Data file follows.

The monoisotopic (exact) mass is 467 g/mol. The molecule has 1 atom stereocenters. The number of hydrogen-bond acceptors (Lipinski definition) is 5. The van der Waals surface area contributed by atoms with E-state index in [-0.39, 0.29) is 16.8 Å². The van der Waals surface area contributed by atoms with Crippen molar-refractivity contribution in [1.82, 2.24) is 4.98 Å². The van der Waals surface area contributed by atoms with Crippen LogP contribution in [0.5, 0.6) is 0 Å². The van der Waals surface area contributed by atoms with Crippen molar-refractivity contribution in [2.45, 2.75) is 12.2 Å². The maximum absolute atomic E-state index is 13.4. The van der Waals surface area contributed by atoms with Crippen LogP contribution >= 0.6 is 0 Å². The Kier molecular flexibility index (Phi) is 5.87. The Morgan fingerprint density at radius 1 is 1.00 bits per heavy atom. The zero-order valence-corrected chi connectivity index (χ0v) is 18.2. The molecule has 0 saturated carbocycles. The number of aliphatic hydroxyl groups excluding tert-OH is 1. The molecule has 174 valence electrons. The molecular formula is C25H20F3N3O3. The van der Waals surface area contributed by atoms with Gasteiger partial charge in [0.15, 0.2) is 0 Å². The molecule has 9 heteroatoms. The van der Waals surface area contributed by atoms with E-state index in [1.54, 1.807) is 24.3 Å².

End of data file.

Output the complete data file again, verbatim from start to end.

The monoisotopic (exact) mass is 467 g/mol. The molecule has 1 atom stereocenters. The number of hydrogen-bond acceptors (Lipinski definition) is 5. The van der Waals surface area contributed by atoms with E-state index in [-0.39, 0.29) is 16.8 Å². The van der Waals surface area contributed by atoms with Crippen molar-refractivity contribution in [1.82, 2.24) is 4.98 Å². The van der Waals surface area contributed by atoms with Crippen LogP contribution in [0.5, 0.6) is 0 Å². The van der Waals surface area contributed by atoms with Crippen molar-refractivity contribution in [2.45, 2.75) is 12.2 Å². The maximum absolute atomic E-state index is 13.4. The van der Waals surface area contributed by atoms with Crippen LogP contribution >= 0.6 is 0 Å². The Kier molecular flexibility index (Phi) is 5.87. The Morgan fingerprint density at radius 1 is 1.00 bits per heavy atom. The zero-order valence-corrected chi connectivity index (χ0v) is 18.2. The molecule has 0 saturated carbocycles. The number of aliphatic hydroxyl groups excluding tert-OH is 1. The molecule has 174 valence electrons. The molecular formula is C25H20F3N3O3. The van der Waals surface area contributed by atoms with Gasteiger partial charge in [0.15, 0.2) is 0 Å². The molecule has 9 heteroatoms. The van der Waals surface area contributed by atoms with E-state index in [1.54, 1.807) is 24.3 Å².